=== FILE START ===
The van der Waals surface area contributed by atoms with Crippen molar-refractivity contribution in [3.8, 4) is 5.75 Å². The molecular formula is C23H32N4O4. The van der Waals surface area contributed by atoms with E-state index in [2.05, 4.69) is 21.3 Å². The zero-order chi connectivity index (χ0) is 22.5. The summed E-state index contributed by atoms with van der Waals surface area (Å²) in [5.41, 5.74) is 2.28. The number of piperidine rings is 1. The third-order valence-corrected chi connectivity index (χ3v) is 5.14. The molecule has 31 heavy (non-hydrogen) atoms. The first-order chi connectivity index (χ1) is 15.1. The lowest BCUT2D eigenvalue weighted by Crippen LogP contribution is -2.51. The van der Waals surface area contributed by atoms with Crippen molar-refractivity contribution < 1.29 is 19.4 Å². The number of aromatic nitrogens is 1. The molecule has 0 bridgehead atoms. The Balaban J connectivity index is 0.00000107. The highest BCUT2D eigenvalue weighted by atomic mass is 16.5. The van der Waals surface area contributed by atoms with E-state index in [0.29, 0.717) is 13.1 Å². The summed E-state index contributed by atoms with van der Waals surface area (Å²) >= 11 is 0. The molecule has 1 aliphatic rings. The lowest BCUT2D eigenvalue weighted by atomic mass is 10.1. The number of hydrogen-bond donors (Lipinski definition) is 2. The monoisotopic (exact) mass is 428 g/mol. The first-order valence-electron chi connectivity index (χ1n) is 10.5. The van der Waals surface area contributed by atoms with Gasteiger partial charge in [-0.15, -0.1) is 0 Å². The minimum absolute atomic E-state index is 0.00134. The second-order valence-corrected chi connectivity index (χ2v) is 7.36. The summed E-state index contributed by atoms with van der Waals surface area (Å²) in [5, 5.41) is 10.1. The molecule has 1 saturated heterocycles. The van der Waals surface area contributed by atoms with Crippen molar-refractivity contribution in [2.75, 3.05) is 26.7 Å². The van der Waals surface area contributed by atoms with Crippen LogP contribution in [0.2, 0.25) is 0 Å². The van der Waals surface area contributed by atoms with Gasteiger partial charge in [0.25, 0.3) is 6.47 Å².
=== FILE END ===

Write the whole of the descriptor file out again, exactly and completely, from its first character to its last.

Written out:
The van der Waals surface area contributed by atoms with Crippen molar-refractivity contribution in [3.8, 4) is 5.75 Å². The molecular formula is C23H32N4O4. The van der Waals surface area contributed by atoms with E-state index in [2.05, 4.69) is 21.3 Å². The zero-order chi connectivity index (χ0) is 22.5. The summed E-state index contributed by atoms with van der Waals surface area (Å²) in [5.41, 5.74) is 2.28. The number of piperidine rings is 1. The third-order valence-corrected chi connectivity index (χ3v) is 5.14. The molecule has 31 heavy (non-hydrogen) atoms. The first-order chi connectivity index (χ1) is 15.1. The lowest BCUT2D eigenvalue weighted by Crippen LogP contribution is -2.51. The van der Waals surface area contributed by atoms with Crippen molar-refractivity contribution < 1.29 is 19.4 Å². The number of aromatic nitrogens is 1. The molecule has 0 bridgehead atoms. The Balaban J connectivity index is 0.00000107. The highest BCUT2D eigenvalue weighted by atomic mass is 16.5. The van der Waals surface area contributed by atoms with E-state index in [0.29, 0.717) is 13.1 Å². The summed E-state index contributed by atoms with van der Waals surface area (Å²) >= 11 is 0. The molecule has 1 aliphatic rings. The lowest BCUT2D eigenvalue weighted by atomic mass is 10.1. The number of hydrogen-bond donors (Lipinski definition) is 2. The monoisotopic (exact) mass is 428 g/mol. The first-order valence-electron chi connectivity index (χ1n) is 10.5. The van der Waals surface area contributed by atoms with Gasteiger partial charge in [-0.15, -0.1) is 0 Å². The minimum absolute atomic E-state index is 0.00134. The second-order valence-corrected chi connectivity index (χ2v) is 7.36. The summed E-state index contributed by atoms with van der Waals surface area (Å²) in [5, 5.41) is 10.1. The molecule has 1 saturated heterocycles. The van der Waals surface area contributed by atoms with Crippen molar-refractivity contribution in [2.75, 3.05) is 26.7 Å². The van der Waals surface area contributed by atoms with Crippen LogP contribution in [0.2, 0.25) is 0 Å². The van der Waals surface area contributed by atoms with Gasteiger partial charge in [0.25, 0.3) is 6.47 Å².